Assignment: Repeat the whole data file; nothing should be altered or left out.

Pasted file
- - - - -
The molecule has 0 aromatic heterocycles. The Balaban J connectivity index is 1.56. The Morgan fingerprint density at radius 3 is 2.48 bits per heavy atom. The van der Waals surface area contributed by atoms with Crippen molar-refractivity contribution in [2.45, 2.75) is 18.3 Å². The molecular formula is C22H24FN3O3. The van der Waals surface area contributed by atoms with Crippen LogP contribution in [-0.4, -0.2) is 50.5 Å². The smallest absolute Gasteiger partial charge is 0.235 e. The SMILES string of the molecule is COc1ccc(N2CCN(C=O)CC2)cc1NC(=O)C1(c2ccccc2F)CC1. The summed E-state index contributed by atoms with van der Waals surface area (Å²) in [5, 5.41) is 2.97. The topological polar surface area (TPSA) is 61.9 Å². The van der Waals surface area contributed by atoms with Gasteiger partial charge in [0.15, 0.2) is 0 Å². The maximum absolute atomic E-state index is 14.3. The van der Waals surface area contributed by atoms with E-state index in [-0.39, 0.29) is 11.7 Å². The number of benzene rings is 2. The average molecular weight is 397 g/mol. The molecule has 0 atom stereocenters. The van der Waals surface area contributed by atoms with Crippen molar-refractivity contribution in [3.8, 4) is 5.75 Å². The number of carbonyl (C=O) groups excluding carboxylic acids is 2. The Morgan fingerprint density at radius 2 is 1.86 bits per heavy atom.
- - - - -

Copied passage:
The molecule has 0 aromatic heterocycles. The Balaban J connectivity index is 1.56. The Morgan fingerprint density at radius 3 is 2.48 bits per heavy atom. The van der Waals surface area contributed by atoms with Crippen molar-refractivity contribution in [2.45, 2.75) is 18.3 Å². The molecular formula is C22H24FN3O3. The van der Waals surface area contributed by atoms with Crippen LogP contribution in [-0.4, -0.2) is 50.5 Å². The smallest absolute Gasteiger partial charge is 0.235 e. The SMILES string of the molecule is COc1ccc(N2CCN(C=O)CC2)cc1NC(=O)C1(c2ccccc2F)CC1. The summed E-state index contributed by atoms with van der Waals surface area (Å²) in [5, 5.41) is 2.97. The topological polar surface area (TPSA) is 61.9 Å². The van der Waals surface area contributed by atoms with Gasteiger partial charge in [0.15, 0.2) is 0 Å². The maximum absolute atomic E-state index is 14.3. The van der Waals surface area contributed by atoms with E-state index in [-0.39, 0.29) is 11.7 Å². The number of benzene rings is 2. The average molecular weight is 397 g/mol. The molecule has 0 atom stereocenters. The van der Waals surface area contributed by atoms with Crippen molar-refractivity contribution in [3.8, 4) is 5.75 Å². The number of carbonyl (C=O) groups excluding carboxylic acids is 2. The Morgan fingerprint density at radius 2 is 1.86 bits per heavy atom.